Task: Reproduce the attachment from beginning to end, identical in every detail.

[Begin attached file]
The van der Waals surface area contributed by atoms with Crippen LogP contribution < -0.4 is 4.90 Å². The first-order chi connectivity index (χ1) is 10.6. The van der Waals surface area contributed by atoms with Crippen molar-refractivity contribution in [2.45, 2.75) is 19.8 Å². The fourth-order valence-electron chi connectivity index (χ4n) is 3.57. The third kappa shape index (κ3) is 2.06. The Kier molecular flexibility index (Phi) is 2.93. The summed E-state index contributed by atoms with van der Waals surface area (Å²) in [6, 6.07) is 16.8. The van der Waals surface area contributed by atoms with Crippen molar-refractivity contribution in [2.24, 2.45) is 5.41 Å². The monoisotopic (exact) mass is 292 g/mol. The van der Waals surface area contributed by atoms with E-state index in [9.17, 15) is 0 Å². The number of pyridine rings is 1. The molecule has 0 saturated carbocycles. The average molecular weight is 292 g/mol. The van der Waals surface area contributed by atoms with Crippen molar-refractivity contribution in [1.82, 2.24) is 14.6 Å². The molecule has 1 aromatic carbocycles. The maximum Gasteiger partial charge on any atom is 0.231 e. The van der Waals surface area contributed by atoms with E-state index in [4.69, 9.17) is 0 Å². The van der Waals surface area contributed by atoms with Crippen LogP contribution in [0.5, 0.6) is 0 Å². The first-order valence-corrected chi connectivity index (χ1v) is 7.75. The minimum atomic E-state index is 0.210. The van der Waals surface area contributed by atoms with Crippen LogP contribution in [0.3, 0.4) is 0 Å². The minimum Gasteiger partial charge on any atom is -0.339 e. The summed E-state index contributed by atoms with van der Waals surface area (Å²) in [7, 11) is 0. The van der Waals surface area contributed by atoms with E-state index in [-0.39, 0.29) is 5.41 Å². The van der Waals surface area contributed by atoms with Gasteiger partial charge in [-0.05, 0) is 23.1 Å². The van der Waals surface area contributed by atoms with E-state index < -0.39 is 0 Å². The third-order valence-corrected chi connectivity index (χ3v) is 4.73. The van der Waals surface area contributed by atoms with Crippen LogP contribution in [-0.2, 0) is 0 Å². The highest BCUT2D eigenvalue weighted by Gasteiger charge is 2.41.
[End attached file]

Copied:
The van der Waals surface area contributed by atoms with Crippen LogP contribution < -0.4 is 4.90 Å². The first-order chi connectivity index (χ1) is 10.6. The van der Waals surface area contributed by atoms with Crippen molar-refractivity contribution in [2.45, 2.75) is 19.8 Å². The fourth-order valence-electron chi connectivity index (χ4n) is 3.57. The third kappa shape index (κ3) is 2.06. The Kier molecular flexibility index (Phi) is 2.93. The summed E-state index contributed by atoms with van der Waals surface area (Å²) in [6, 6.07) is 16.8. The van der Waals surface area contributed by atoms with Crippen molar-refractivity contribution in [2.24, 2.45) is 5.41 Å². The monoisotopic (exact) mass is 292 g/mol. The van der Waals surface area contributed by atoms with E-state index in [9.17, 15) is 0 Å². The number of pyridine rings is 1. The molecule has 0 saturated carbocycles. The average molecular weight is 292 g/mol. The van der Waals surface area contributed by atoms with Crippen molar-refractivity contribution in [1.82, 2.24) is 14.6 Å². The molecule has 1 aromatic carbocycles. The maximum Gasteiger partial charge on any atom is 0.231 e. The van der Waals surface area contributed by atoms with E-state index in [4.69, 9.17) is 0 Å². The van der Waals surface area contributed by atoms with Crippen LogP contribution in [0.5, 0.6) is 0 Å². The first-order valence-corrected chi connectivity index (χ1v) is 7.75. The minimum atomic E-state index is 0.210. The van der Waals surface area contributed by atoms with Crippen LogP contribution in [0.3, 0.4) is 0 Å². The minimum Gasteiger partial charge on any atom is -0.339 e. The summed E-state index contributed by atoms with van der Waals surface area (Å²) in [7, 11) is 0. The van der Waals surface area contributed by atoms with E-state index in [-0.39, 0.29) is 5.41 Å². The van der Waals surface area contributed by atoms with Gasteiger partial charge in [-0.05, 0) is 23.1 Å². The van der Waals surface area contributed by atoms with E-state index < -0.39 is 0 Å². The third-order valence-corrected chi connectivity index (χ3v) is 4.73. The van der Waals surface area contributed by atoms with Crippen LogP contribution in [-0.2, 0) is 0 Å². The highest BCUT2D eigenvalue weighted by Gasteiger charge is 2.41.